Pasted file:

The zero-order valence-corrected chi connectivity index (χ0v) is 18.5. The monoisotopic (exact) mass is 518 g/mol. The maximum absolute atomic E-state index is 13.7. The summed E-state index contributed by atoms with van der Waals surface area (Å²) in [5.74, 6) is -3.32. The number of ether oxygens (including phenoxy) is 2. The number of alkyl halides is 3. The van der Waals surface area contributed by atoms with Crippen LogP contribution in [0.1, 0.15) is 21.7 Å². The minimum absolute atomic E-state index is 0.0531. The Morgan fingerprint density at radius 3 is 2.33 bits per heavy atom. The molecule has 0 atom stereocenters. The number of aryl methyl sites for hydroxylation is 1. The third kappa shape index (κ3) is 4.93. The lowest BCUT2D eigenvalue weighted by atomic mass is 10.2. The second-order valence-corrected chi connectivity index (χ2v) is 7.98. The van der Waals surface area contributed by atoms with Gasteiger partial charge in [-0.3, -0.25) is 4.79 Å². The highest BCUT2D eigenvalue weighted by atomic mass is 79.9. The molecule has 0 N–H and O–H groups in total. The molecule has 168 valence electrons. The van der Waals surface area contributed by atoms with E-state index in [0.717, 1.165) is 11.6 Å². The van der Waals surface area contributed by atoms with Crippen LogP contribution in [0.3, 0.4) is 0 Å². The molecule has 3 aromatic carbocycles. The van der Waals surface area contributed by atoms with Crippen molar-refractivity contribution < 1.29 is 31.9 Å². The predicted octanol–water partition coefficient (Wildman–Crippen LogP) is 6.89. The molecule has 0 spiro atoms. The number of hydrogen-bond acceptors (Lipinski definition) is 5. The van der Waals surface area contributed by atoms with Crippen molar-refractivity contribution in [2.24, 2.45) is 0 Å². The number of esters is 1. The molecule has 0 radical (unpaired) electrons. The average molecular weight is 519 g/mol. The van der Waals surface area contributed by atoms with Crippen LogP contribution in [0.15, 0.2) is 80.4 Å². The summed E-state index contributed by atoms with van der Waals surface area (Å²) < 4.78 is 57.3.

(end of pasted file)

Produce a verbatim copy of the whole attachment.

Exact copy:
The zero-order valence-corrected chi connectivity index (χ0v) is 18.5. The monoisotopic (exact) mass is 518 g/mol. The maximum absolute atomic E-state index is 13.7. The summed E-state index contributed by atoms with van der Waals surface area (Å²) in [5.74, 6) is -3.32. The number of ether oxygens (including phenoxy) is 2. The number of alkyl halides is 3. The van der Waals surface area contributed by atoms with Crippen LogP contribution in [0.1, 0.15) is 21.7 Å². The minimum absolute atomic E-state index is 0.0531. The Morgan fingerprint density at radius 3 is 2.33 bits per heavy atom. The molecule has 0 atom stereocenters. The number of aryl methyl sites for hydroxylation is 1. The third kappa shape index (κ3) is 4.93. The lowest BCUT2D eigenvalue weighted by atomic mass is 10.2. The second-order valence-corrected chi connectivity index (χ2v) is 7.98. The van der Waals surface area contributed by atoms with Gasteiger partial charge in [-0.3, -0.25) is 4.79 Å². The highest BCUT2D eigenvalue weighted by atomic mass is 79.9. The molecule has 0 N–H and O–H groups in total. The molecule has 168 valence electrons. The van der Waals surface area contributed by atoms with E-state index in [0.717, 1.165) is 11.6 Å². The van der Waals surface area contributed by atoms with Crippen LogP contribution in [0.3, 0.4) is 0 Å². The molecule has 3 aromatic carbocycles. The van der Waals surface area contributed by atoms with Crippen molar-refractivity contribution < 1.29 is 31.9 Å². The predicted octanol–water partition coefficient (Wildman–Crippen LogP) is 6.89. The molecule has 0 spiro atoms. The number of hydrogen-bond acceptors (Lipinski definition) is 5. The van der Waals surface area contributed by atoms with Crippen molar-refractivity contribution in [2.24, 2.45) is 0 Å². The number of esters is 1. The molecule has 0 radical (unpaired) electrons. The average molecular weight is 519 g/mol. The van der Waals surface area contributed by atoms with Crippen LogP contribution in [0.15, 0.2) is 80.4 Å². The summed E-state index contributed by atoms with van der Waals surface area (Å²) < 4.78 is 57.3.